While “if you see something, say something” is a good policy on the subway, it’s less of a good mindset on a plane, at least when it comes to stuff outside the cabin.

So I’d be willing to bet instruments did actually indicate there was a problem with the plane during their pre-takeoff checks, and that whatever the woman reported wasn’t actually a factor here.

Bottom line

Ultimately I believe the woman had good intentions with reporting her issue. It’s a good thing this incident didn’t happen in the US, because she would have likely been arrested for not following crewmember instructions.

What do you make of this Transaero story?

Comments

  1. Clearly the PR piece was not written by an English as first language person, ‘in dead?’

    Otherwise it is nice that passengers are proactive but unless you are an authority or have special knowledge (in this case being in aviation) best to report your awareness and leave it at that. Crew are best equipped to handle situations and its not worth the small chance you are right for the much larger chance of disrupting operations. We know this from the nut lady…

  2. See something and say something doesnt work in a plane, unless you are a pilot yourself that is shuttling? Thats a question, not a statement.

  3. What else could the airline say? That they intended to fly with a defective airplane but eventually decided against it because a young woman caught them out?

    Some of the speculation in comments on the original article imply that this may have been an attempt at sabotage by religiously motivated extremist engineering staff seeking to target Jewish and/or Russian passengers on the flight. If that was the case, there is a huge motive for the airport and the airline to try and cover it up.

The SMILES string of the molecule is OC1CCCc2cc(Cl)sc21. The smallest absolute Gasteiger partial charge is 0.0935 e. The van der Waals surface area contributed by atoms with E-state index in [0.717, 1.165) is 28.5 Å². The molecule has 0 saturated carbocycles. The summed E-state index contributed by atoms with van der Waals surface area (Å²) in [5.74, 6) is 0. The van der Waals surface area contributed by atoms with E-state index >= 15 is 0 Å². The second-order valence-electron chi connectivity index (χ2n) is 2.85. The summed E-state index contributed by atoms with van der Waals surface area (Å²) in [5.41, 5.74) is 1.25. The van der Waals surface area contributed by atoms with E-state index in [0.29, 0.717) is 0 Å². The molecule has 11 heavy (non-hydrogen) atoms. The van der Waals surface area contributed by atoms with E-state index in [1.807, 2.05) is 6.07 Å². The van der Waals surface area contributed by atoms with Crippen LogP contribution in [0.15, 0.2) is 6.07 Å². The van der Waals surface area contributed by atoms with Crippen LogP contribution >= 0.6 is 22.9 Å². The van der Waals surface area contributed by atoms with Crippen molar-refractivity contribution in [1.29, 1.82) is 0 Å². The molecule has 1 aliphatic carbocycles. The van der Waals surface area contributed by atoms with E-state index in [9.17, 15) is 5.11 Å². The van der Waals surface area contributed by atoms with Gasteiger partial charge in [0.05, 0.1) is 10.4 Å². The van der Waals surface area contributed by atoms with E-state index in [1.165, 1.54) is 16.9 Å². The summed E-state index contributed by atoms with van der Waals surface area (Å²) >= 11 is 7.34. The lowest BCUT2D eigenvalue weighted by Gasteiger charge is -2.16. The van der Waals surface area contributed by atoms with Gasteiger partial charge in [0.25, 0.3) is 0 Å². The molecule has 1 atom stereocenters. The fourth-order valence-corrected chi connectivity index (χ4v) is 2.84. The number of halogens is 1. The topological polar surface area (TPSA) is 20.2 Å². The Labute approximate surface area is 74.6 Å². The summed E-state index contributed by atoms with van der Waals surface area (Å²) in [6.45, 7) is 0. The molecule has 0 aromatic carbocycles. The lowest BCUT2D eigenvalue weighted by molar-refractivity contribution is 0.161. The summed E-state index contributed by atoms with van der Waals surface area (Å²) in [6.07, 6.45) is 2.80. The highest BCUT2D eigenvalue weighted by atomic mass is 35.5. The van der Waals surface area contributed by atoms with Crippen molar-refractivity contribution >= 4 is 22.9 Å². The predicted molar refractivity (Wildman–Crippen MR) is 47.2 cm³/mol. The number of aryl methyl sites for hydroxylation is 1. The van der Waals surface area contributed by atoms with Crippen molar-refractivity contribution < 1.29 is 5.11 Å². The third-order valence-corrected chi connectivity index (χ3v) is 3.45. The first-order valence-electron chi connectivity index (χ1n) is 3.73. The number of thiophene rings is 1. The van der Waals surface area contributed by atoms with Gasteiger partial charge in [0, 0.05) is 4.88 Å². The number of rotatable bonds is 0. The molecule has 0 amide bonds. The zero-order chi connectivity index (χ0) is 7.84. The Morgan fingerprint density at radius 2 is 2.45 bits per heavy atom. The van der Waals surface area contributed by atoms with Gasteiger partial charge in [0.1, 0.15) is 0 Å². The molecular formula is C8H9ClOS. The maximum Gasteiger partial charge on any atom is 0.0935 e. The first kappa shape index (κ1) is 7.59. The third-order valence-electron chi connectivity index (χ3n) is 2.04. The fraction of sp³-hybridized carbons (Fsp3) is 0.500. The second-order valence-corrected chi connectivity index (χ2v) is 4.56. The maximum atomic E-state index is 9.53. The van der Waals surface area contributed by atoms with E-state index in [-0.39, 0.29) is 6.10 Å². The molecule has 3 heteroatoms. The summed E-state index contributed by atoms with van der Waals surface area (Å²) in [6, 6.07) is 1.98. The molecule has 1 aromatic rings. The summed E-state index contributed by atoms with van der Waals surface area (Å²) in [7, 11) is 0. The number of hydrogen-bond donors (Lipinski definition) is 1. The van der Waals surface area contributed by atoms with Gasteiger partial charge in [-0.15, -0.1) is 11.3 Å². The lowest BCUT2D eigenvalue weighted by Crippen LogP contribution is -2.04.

There is more to this story than meets the eye. Thank you Lucky for bringing this story to wider attention and hopefully this young woman’s bravery will be properly recognised and rewarded in due course.

  4. hmmm.. so many thing sounds fishy. Myself being a commercial pilot, I usually have EVERYTHING about the airplane known by the time I (we) finish preflight. That mechanic(s) reported problem was not known to pilot till plane was already taxing is BS. The issue described isn’t “paint chipping” on fuselage. It was asymmetric work of slats. It would be quite interesting takeoff with one (e.g. left) slot “out” and right “in”.

  5. “flight safety has always been and, at present, remains one of the top priorities of Transaero Airlines.”

    At present? Like that might change in the future? There’s a little too much flexibility in that statement for my taste.

  6. Ben, do you remember the case on the Concord when a passenger observed fuel leaking out of the wing just after takeoff? He alerted the flight attendant who laughed it off saying it was normal. As I remember he was an engineer for Boeing and he kept insisting that the pilot be alerted. Finally the co pilot came back saw the leak and they turned back just in time. So occasionally the passenger can be right.

  7. I agree with Lucky’s observations and that the airline’s version sounds a whole lot more believable than the parent’s. This “story” has gotten a lot more ink than it deserved.

  8. Is it just me or isn’t this the whole plot line of the first (or is it the second?) Final Destination movies?

    Will we be hearing an unusual string of crazy deaths in the coming days?

  9. Neither the hearsay from the passenger or the santized, legalized talking points from the company merits much credibility on face value. How about a statement from an independent third party?

  10. There was the BMI accident back in the late 80s when the crew shut down the wrong engine,and the passengers noticed it but didn’t do anything because they trusted the pilots .